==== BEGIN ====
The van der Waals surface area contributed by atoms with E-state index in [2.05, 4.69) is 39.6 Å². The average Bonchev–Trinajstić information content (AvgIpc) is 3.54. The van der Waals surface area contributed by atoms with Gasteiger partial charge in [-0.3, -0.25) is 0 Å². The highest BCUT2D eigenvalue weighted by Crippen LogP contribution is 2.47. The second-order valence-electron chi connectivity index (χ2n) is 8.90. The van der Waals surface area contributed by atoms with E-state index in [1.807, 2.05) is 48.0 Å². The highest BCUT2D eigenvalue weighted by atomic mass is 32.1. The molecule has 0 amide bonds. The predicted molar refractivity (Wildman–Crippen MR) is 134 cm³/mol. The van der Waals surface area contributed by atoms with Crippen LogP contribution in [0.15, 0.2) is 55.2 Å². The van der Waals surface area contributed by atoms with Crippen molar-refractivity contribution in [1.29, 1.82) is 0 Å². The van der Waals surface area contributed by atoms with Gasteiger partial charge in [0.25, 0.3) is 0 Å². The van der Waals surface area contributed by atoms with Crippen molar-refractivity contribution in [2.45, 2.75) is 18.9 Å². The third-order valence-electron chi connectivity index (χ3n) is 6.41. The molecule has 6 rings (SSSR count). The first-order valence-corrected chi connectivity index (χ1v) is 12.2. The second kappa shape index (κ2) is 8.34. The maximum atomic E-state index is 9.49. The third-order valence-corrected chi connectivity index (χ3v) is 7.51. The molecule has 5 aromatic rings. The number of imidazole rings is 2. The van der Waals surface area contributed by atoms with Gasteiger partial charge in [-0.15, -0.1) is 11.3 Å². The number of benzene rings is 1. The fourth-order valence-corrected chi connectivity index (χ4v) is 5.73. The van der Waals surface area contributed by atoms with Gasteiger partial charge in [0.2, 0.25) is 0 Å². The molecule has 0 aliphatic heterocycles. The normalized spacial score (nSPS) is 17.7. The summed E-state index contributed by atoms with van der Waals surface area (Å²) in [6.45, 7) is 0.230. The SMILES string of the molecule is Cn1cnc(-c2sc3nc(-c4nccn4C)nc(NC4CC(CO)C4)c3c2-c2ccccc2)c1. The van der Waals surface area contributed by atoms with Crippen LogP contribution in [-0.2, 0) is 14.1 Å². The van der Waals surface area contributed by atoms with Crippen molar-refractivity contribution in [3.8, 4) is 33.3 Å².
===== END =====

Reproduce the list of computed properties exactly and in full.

The van der Waals surface area contributed by atoms with E-state index in [2.05, 4.69) is 39.6 Å². The average Bonchev–Trinajstić information content (AvgIpc) is 3.54. The van der Waals surface area contributed by atoms with Gasteiger partial charge in [-0.3, -0.25) is 0 Å². The highest BCUT2D eigenvalue weighted by Crippen LogP contribution is 2.47. The second-order valence-electron chi connectivity index (χ2n) is 8.90. The van der Waals surface area contributed by atoms with E-state index in [1.807, 2.05) is 48.0 Å². The highest BCUT2D eigenvalue weighted by atomic mass is 32.1. The molecule has 0 amide bonds. The predicted molar refractivity (Wildman–Crippen MR) is 134 cm³/mol. The van der Waals surface area contributed by atoms with Crippen LogP contribution in [0.15, 0.2) is 55.2 Å². The van der Waals surface area contributed by atoms with Crippen molar-refractivity contribution in [1.29, 1.82) is 0 Å². The van der Waals surface area contributed by atoms with Gasteiger partial charge in [0.25, 0.3) is 0 Å². The van der Waals surface area contributed by atoms with Crippen molar-refractivity contribution in [2.45, 2.75) is 18.9 Å². The third-order valence-electron chi connectivity index (χ3n) is 6.41. The molecule has 6 rings (SSSR count). The first-order valence-corrected chi connectivity index (χ1v) is 12.2. The second kappa shape index (κ2) is 8.34. The maximum atomic E-state index is 9.49. The third-order valence-corrected chi connectivity index (χ3v) is 7.51. The molecule has 5 aromatic rings. The number of imidazole rings is 2. The van der Waals surface area contributed by atoms with Gasteiger partial charge in [-0.15, -0.1) is 11.3 Å². The number of benzene rings is 1. The fourth-order valence-corrected chi connectivity index (χ4v) is 5.73. The van der Waals surface area contributed by atoms with Gasteiger partial charge in [0.2, 0.25) is 0 Å². The molecule has 0 aliphatic heterocycles. The normalized spacial score (nSPS) is 17.7. The summed E-state index contributed by atoms with van der Waals surface area (Å²) in [6.45, 7) is 0.230. The SMILES string of the molecule is Cn1cnc(-c2sc3nc(-c4nccn4C)nc(NC4CC(CO)C4)c3c2-c2ccccc2)c1. The van der Waals surface area contributed by atoms with Crippen LogP contribution in [-0.2, 0) is 14.1 Å². The van der Waals surface area contributed by atoms with Crippen molar-refractivity contribution in [3.8, 4) is 33.3 Å².